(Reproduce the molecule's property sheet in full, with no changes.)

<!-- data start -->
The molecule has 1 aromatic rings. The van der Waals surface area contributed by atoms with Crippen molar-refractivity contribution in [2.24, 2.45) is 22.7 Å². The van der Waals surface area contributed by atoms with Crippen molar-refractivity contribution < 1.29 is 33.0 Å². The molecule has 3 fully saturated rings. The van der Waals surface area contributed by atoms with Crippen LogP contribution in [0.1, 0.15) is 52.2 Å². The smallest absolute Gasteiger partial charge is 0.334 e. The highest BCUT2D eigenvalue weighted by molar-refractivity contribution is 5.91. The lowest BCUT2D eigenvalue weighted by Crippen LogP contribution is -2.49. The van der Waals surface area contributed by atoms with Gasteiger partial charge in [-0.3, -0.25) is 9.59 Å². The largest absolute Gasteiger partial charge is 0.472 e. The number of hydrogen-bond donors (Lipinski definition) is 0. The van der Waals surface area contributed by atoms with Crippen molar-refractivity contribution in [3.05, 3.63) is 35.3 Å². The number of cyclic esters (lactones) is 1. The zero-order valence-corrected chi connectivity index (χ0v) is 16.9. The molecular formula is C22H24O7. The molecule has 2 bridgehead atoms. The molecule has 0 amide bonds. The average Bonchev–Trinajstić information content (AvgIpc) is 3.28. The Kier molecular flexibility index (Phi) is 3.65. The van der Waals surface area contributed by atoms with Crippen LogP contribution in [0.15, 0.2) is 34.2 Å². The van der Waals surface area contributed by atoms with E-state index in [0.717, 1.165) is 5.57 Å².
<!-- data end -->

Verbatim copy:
The molecule has 1 aromatic rings. The van der Waals surface area contributed by atoms with Crippen molar-refractivity contribution in [2.24, 2.45) is 22.7 Å². The van der Waals surface area contributed by atoms with Crippen molar-refractivity contribution < 1.29 is 33.0 Å². The molecule has 3 fully saturated rings. The van der Waals surface area contributed by atoms with Crippen LogP contribution in [0.1, 0.15) is 52.2 Å². The smallest absolute Gasteiger partial charge is 0.334 e. The highest BCUT2D eigenvalue weighted by molar-refractivity contribution is 5.91. The lowest BCUT2D eigenvalue weighted by Crippen LogP contribution is -2.49. The van der Waals surface area contributed by atoms with Gasteiger partial charge in [-0.3, -0.25) is 9.59 Å². The largest absolute Gasteiger partial charge is 0.472 e. The number of hydrogen-bond donors (Lipinski definition) is 0. The van der Waals surface area contributed by atoms with Crippen molar-refractivity contribution in [3.05, 3.63) is 35.3 Å². The number of cyclic esters (lactones) is 1. The zero-order valence-corrected chi connectivity index (χ0v) is 16.9. The molecular formula is C22H24O7. The molecule has 2 bridgehead atoms. The molecule has 0 amide bonds. The average Bonchev–Trinajstić information content (AvgIpc) is 3.28. The Kier molecular flexibility index (Phi) is 3.65. The van der Waals surface area contributed by atoms with Crippen LogP contribution in [0.15, 0.2) is 34.2 Å². The van der Waals surface area contributed by atoms with E-state index in [0.717, 1.165) is 5.57 Å².